prohibition-smoke-2.gifSmoking cigarettes that is. Yes, for those that didn’t know, I was a smoker. Not necessarily a closet smoker. I’ve been a full time smoker since I was in the Army. I don’t remember exactly when I started, but I believe it was around the time that I was 19 or 20 years old. So that puts me at about 13 to 14 years of having that nasty habit. When I first started, I was going through about a pack and a half a day. I guess there was nothing better to do with any free time that I had in the Army than to smoke. Everyone else was taking smoke breaks, so I did too. That pace continued for about 5 years. It changed a little bit once I started college. I didn’t smoke on my way to class or really during the day. It seemed weird to me to be smoking. I felt like one of “those” people if I did. At that point, I was going through far less cigarettes. I probably should have just stopped, but I didn’t.

Now recently, I have only been smoking on average 3 or 4 cigarettes a day. And those were generally in the evening. One when I got done with work. One after dinner. Maybe another in the evening. And then one before I went to bed. Since I wasn’t smoking that much, I knew that it probably wouldn’t be that difficult for me to quit. I just had to make my mind up to actually kick the habit. I enjoyed smoking, but I didn’t enjoy thinking about how bad for me it was. When Lori was pregnant with Logan, I told her that I would quit before he was born. Well, once the miscarriage happened, I definitely didn’t want to quit. That was a way for me to calm down and sort of escape the reality of what happened. It was a relaxing mechanism that I could count on.

Then last year, I told Lori that I would quit either on July 4th or when we found out we were pregnant again. Well, July 4th came and went and then we found out we were pregnant. But, I wasn’t ready at that point. So I continued on with my gross habit. Well, as luck would have it, I got allergies for the first time in my life. Week before last, I got knocked down with a nasty case of cedar fever. I was laid up in bed and on the couch for 5 days straight. I thought, “what a good time to quit smoking”. And I did. And I haven’t craved a cigarette since then. My last day of actually smoking a cigarette was on January 29th. I have officially quit! I love it that it really doesn’t even bother me. I think any jitteriness or anxiousness that I would have had by quitting may have happened while I was sick, but I couldn’t tell the difference. And now I’m past that. I couldn’t be happier. I think about it from time to time, but I don’t crave it. I don’t feel like I have to have one!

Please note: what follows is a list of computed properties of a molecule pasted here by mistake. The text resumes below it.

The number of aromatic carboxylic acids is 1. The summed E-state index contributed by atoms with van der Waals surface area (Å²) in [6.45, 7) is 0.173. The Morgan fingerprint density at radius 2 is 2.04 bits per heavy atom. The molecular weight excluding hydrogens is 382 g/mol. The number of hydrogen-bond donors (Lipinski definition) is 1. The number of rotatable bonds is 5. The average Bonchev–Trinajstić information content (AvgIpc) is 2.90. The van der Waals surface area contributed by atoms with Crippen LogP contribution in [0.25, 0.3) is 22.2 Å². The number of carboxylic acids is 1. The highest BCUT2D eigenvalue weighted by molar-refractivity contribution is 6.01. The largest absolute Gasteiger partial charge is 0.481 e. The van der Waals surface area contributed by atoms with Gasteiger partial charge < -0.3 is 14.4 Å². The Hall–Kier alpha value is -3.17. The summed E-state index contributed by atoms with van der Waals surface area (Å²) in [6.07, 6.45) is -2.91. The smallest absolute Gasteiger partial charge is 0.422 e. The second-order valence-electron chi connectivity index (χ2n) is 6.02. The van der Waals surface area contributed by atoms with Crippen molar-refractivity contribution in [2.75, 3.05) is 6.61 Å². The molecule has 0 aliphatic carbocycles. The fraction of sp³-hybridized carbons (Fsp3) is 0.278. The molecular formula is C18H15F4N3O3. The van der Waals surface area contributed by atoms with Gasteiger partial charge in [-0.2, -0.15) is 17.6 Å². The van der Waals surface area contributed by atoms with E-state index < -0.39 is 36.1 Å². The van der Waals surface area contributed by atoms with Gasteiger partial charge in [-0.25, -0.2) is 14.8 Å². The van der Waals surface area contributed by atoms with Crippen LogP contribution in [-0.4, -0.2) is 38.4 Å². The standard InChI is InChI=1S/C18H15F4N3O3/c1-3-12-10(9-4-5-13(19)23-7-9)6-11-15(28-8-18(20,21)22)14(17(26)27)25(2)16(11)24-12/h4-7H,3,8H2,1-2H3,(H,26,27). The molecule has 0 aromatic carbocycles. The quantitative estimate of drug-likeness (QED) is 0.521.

So I’m proud of myself. I knew that I had to quit before Corban was born. I knew that the day was coming up fast on us. And I was nervous about having to do the quitting part of it. But, like I said, it hasn’t been bad at all. And I feel great! This has been a huge accomplishment for me. It’s not usually easy to quit something that you have been doing every day of your life for 13 or 14 years. But, it seems to have been pretty easy for me. Thank you cedar fever. You did something good for me! I can breathe a little easier now!